Middle Tennessee has long been known for providing excellent produce and proteins, but so many local residents still don’t take advantage of our fertile farmland. The upcoming Tennessee Local Food Summitaims to shine a spotlight on these issues during their upcoming series of events Dec. 5-7. The summit, sponsored this year by Vanderbilt Health and Wellness, will offer opportunities to hear local chefs and farmers discuss strategies to better utilize indigenous products in our daily food preparation and will feature chefs preparing delicious meals using locally grown ingredients.The event will kick off on Friday, Dec. 5, with a chefs’ dinner at Vanderbilt’s Dyer Observatory, with a reception and a meal, plus musical entertainment by Beth Nielsen Chapman and Will Kimbrough. The participating chefs include: Andy Manchester, executive pastry chef at the Omni Hotel; Guerry McComas, executive chef of Nashville Restaurant Group; Jeremy Barlow, owner of Sloco and author of Chefs Can Save the World; Kristin Beringson, executive chef at City Winery Nashville; Laura Wilson, executive chef of the Grow Local Kitchen in the Nashville Farmers’ Market; and Richard Jones, executive chef at Green Door Gourmet.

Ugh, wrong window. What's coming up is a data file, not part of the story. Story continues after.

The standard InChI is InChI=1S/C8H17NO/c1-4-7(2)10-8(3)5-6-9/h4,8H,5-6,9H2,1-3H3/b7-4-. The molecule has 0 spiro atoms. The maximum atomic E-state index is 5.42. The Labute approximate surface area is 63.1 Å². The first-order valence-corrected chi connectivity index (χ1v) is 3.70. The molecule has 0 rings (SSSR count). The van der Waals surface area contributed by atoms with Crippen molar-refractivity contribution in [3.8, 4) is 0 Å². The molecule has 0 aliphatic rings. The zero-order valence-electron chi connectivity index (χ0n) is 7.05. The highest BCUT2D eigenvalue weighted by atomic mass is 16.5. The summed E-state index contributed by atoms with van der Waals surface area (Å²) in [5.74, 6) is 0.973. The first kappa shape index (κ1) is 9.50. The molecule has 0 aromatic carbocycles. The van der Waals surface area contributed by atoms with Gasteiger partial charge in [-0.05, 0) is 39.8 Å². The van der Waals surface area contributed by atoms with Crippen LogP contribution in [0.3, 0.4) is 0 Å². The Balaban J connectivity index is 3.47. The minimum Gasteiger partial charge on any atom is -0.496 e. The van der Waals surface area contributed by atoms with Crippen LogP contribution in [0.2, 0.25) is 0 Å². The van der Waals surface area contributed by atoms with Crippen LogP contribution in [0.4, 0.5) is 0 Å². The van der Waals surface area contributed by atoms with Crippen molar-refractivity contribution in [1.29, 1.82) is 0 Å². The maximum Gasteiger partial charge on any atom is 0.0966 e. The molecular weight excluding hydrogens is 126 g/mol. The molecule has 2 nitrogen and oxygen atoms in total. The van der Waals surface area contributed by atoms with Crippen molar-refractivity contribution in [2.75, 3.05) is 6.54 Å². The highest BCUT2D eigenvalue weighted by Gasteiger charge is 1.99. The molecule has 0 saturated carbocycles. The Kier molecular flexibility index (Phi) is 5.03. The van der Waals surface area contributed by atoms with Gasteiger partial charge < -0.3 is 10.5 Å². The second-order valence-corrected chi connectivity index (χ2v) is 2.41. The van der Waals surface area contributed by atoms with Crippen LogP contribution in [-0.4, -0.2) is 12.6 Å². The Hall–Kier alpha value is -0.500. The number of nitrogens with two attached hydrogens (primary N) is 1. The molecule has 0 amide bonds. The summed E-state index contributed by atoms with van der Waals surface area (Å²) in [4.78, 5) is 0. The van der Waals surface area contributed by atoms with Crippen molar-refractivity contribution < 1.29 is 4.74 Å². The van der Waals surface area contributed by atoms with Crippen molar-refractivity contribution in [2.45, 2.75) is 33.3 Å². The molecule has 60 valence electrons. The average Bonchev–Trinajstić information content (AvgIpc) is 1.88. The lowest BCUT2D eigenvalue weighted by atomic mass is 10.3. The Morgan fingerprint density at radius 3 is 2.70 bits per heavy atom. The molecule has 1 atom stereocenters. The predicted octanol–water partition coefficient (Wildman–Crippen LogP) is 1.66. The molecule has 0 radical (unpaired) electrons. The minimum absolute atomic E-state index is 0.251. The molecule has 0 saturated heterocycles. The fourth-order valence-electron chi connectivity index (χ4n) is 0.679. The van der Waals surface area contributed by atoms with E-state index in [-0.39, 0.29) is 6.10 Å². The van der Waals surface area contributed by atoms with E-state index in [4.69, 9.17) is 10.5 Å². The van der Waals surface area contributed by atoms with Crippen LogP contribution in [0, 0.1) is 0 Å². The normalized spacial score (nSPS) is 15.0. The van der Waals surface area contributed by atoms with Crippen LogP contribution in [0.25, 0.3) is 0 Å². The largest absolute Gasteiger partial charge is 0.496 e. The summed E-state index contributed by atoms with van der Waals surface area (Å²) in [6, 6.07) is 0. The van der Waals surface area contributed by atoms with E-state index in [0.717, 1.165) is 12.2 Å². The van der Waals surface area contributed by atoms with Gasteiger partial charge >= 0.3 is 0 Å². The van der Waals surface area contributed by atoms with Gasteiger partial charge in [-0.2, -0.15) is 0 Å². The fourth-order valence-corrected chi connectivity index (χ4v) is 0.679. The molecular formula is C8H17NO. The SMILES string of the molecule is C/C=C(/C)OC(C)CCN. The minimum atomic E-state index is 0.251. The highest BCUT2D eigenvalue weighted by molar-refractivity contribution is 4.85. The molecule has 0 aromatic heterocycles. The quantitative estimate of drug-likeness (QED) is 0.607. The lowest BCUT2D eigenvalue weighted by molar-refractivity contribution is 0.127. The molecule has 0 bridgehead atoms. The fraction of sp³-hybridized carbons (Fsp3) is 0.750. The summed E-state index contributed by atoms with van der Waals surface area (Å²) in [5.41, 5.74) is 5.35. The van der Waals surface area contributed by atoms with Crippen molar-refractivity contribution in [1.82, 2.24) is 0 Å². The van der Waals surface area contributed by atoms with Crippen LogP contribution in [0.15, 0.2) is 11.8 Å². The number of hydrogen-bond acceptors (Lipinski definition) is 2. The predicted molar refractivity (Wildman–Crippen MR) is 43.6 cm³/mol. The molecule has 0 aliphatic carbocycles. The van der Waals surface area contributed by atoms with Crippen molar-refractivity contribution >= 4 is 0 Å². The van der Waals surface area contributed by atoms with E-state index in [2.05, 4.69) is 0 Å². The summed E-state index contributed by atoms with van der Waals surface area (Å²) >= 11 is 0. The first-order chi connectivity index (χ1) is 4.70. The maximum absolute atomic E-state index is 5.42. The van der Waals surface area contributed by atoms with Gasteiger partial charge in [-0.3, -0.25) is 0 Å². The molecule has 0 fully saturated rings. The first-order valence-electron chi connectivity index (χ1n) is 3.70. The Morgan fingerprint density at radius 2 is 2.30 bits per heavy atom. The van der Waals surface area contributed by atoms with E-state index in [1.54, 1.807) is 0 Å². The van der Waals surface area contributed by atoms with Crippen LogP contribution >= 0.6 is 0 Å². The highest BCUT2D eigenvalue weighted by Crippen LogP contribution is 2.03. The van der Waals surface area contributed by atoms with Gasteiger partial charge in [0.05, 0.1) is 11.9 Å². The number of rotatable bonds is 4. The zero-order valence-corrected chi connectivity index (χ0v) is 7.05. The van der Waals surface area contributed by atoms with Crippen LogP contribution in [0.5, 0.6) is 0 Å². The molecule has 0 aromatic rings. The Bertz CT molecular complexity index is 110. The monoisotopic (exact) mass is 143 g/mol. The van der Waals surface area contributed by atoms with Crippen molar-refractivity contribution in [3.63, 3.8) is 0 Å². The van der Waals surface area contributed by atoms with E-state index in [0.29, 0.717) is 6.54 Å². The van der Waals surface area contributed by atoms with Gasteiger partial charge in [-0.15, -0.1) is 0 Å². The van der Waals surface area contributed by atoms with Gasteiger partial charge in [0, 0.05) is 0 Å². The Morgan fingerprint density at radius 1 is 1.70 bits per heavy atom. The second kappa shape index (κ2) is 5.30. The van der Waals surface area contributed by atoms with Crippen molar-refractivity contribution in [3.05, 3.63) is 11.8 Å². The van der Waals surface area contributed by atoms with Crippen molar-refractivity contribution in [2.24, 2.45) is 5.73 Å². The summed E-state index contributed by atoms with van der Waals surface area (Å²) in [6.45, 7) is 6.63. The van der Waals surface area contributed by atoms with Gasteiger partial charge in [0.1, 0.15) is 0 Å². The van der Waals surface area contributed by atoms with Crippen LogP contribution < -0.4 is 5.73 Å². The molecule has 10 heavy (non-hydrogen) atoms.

On Saturday, the summit will convene at Vanderbilt’s Health and Wellness Center with conference sessions covering topics including the effects of farming on the environment, backyard and community gardening, business models and economic opportunities, personal stories of research, education and outreach programs, land stewardship and the spiritual side of farming and food, along with local chefs offering classes and demos in Vanderbilt’s “demonstration kitchen.”
On Saturday night, the University Club is the site of another chefs’ dinner with live music by Darrell Scott and friends. The summit concludes on Sunday with a tour of Bells Bend Farms. You can purchase tickets to the entire conference or take advantage of à la carte opportunities by visiting the event’s ticketing page.